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I need some help constructing a shadecloth/tarp type thing for the backyard.
June 29, 2006 10:13 AM   Subscribe

I need some help constructing a shadecloth/tarp type thing for the backyard.

We've been trying to figure out how to shade a specific area of our yard, and while driving one day, saw this. Does it look familiar? Is it a commercial product? How can this or something like it be anchored to a block wall?

Here are two pictures of it, one full and one detail of the hook.






Here are two proposed layouts.



We're not into anything like a standard shadecloth like you'd see at a nursery; they are ugly as hell. Thanks in advance. I don't know what I would do without you.
posted by Optimus Chyme to Home & Garden (10 answers total)
 
Well, I can't help with the cloth, although getting a nice lightweight canvas drop cloth from a paint store and dyeing it comes to mind. My way would be to get a half-inch masonry bit, drill several holes in the block wall, insert masonry anchors into the holes, and screw in eye-hooks. Then you could attach the cloth using carabiners or rope or just about anything else.

I just ran into this last night - had to anchor a flat panel tv holder to a cement wall. Good luck.
posted by docpops at 10:31 AM on June 29, 2006


They are commercially available. You can hang them via the method you snapped here (with hooks) or with legs. Link Link Link Link

Believe it or not, Martha Stewart has a short and dirty explanation of how to attach to your house here. We're thinking of doing the same thing. I can't tell from the angle of your photo - is the cloth attached on all sides to different parts of the wall, or are parts of it attached to those poles?
posted by iconomy at 10:32 AM on June 29, 2006


Oh, and the awning manufacturer I spoke with wanted 900.00 to make an awning for us, and we priced the amount of good awning fabric needed to make the same size awning at 135.00. So there's a lot of money to be saved by rolling your own if you can manage it.
posted by iconomy at 10:40 AM on June 29, 2006


is the cloth attached on all sides to different parts of the wall, or are parts of it attached to those poles?

The poles in the front are for the tree; sorry about the confusion but we're taking a picture of someone's backyard from the street, so there was really no good angle. I'm guessing that the parts that aren't visible are anchored to the wall. Good suggestions so far; thanks!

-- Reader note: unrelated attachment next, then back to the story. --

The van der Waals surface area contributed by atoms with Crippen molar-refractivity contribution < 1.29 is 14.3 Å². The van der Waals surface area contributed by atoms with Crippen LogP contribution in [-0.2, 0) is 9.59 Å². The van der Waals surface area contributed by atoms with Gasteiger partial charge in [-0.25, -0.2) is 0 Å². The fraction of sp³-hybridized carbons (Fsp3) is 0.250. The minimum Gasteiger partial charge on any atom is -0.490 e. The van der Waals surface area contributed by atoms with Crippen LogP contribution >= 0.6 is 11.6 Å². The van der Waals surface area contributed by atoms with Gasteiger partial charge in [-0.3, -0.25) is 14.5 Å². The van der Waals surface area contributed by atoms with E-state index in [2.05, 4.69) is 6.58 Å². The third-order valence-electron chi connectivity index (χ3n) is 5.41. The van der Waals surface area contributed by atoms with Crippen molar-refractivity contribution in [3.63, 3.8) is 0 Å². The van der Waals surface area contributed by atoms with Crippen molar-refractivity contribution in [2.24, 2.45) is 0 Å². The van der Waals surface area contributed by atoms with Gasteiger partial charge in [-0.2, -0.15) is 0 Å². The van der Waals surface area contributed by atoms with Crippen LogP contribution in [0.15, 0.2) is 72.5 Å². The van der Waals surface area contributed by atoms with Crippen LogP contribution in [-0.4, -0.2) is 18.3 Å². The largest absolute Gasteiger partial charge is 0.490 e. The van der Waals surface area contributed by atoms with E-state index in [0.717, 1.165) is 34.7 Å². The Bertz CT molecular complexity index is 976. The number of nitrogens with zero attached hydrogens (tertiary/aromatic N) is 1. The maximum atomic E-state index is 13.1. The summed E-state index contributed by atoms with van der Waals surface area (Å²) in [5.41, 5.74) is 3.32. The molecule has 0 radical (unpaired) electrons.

posted by Optimus Chyme at 10:47 AM on June 29, 2006


I'm not sure if this is too obvious to mention, but assuming this is in the northern hemisphere, layout A would provide the most shade; with B you'd likely get some sun in the afternoon.
posted by transient at 11:44 AM on June 29, 2006


Also, not to put too fine a point on it, but have you knocked on the door where you saw the tarp? This is the kind of thing lots of people love to talk about and so you might find that the homeowner would tell you a lot and show you their set-up.
posted by OmieWise at 1:10 PM on June 29, 2006


This looks like it has a rope or wire sewn in along all the edges. This will allow you to have those curved shapes without the fabric flapping in the breeze. The model is a Tensegrity design by Buckminster Fuller. There are kite designs that look quite similar and may be models for your awning. www.foreverflying.com/guildworks.html
posted by Gungho at 1:18 PM on June 29, 2006


Check out the Coolaroo Shade Sail - that looks like what's in your photo.
posted by acridrabbit at 8:23 PM on June 29, 2006


I use a heavy cotton, king size bed sheet, stretched on a taught line, corner to corner,then an aluminum tent pole is lashed corner to corner. essentially an 'x' one leg of the x is string the other a stick, stretched tightly it flies well in the wind, no flutter, shades almost 100 sq ft. beautiful, minimal, cheap.
The tent pole is attached at the center, a line connects the ends of the pole, alowing the curve to be adjusted. I happen to use a North face tent pole, fibreglass poles were too droopy.
posted by hortense at 9:41 PM on June 29, 2006


Honestly I wish I could mark all of the answers best, because you've all had a lot of good suggestions and I'm much more confident about doing it correctly now. Thank you so much.
posted by Optimus Chyme at 10:27 AM on June 30, 2006


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